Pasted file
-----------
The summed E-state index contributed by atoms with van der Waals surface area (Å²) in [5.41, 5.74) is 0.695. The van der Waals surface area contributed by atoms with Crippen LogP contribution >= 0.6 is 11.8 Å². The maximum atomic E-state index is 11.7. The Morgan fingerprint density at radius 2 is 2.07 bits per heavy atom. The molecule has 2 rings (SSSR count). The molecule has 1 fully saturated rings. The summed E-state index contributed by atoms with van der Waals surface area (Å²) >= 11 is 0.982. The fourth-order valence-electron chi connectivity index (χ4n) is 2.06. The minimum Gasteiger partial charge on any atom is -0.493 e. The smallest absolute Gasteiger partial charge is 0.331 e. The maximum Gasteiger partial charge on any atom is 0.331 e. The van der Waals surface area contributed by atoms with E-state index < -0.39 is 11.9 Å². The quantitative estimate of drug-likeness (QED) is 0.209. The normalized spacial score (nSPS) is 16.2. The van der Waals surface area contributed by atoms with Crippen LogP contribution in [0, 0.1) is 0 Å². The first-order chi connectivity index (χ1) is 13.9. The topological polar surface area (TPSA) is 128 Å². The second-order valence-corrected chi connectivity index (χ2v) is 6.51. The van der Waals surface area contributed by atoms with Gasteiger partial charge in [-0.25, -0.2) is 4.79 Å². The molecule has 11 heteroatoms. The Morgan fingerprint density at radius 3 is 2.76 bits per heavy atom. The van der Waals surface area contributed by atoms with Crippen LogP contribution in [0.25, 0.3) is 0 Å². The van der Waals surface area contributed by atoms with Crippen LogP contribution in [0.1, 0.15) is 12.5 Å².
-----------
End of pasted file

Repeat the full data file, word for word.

The summed E-state index contributed by atoms with van der Waals surface area (Å²) in [5.41, 5.74) is 0.695. The van der Waals surface area contributed by atoms with Crippen LogP contribution >= 0.6 is 11.8 Å². The maximum atomic E-state index is 11.7. The Morgan fingerprint density at radius 2 is 2.07 bits per heavy atom. The molecule has 2 rings (SSSR count). The molecule has 1 fully saturated rings. The summed E-state index contributed by atoms with van der Waals surface area (Å²) >= 11 is 0.982. The fourth-order valence-electron chi connectivity index (χ4n) is 2.06. The minimum Gasteiger partial charge on any atom is -0.493 e. The smallest absolute Gasteiger partial charge is 0.331 e. The maximum Gasteiger partial charge on any atom is 0.331 e. The van der Waals surface area contributed by atoms with E-state index < -0.39 is 11.9 Å². The quantitative estimate of drug-likeness (QED) is 0.209. The normalized spacial score (nSPS) is 16.2. The van der Waals surface area contributed by atoms with Crippen LogP contribution in [0, 0.1) is 0 Å². The first-order chi connectivity index (χ1) is 13.9. The topological polar surface area (TPSA) is 128 Å². The second-order valence-corrected chi connectivity index (χ2v) is 6.51. The van der Waals surface area contributed by atoms with Gasteiger partial charge in [-0.25, -0.2) is 4.79 Å². The molecule has 11 heteroatoms. The Morgan fingerprint density at radius 3 is 2.76 bits per heavy atom. The van der Waals surface area contributed by atoms with Crippen LogP contribution in [0.25, 0.3) is 0 Å². The van der Waals surface area contributed by atoms with Crippen LogP contribution in [0.1, 0.15) is 12.5 Å².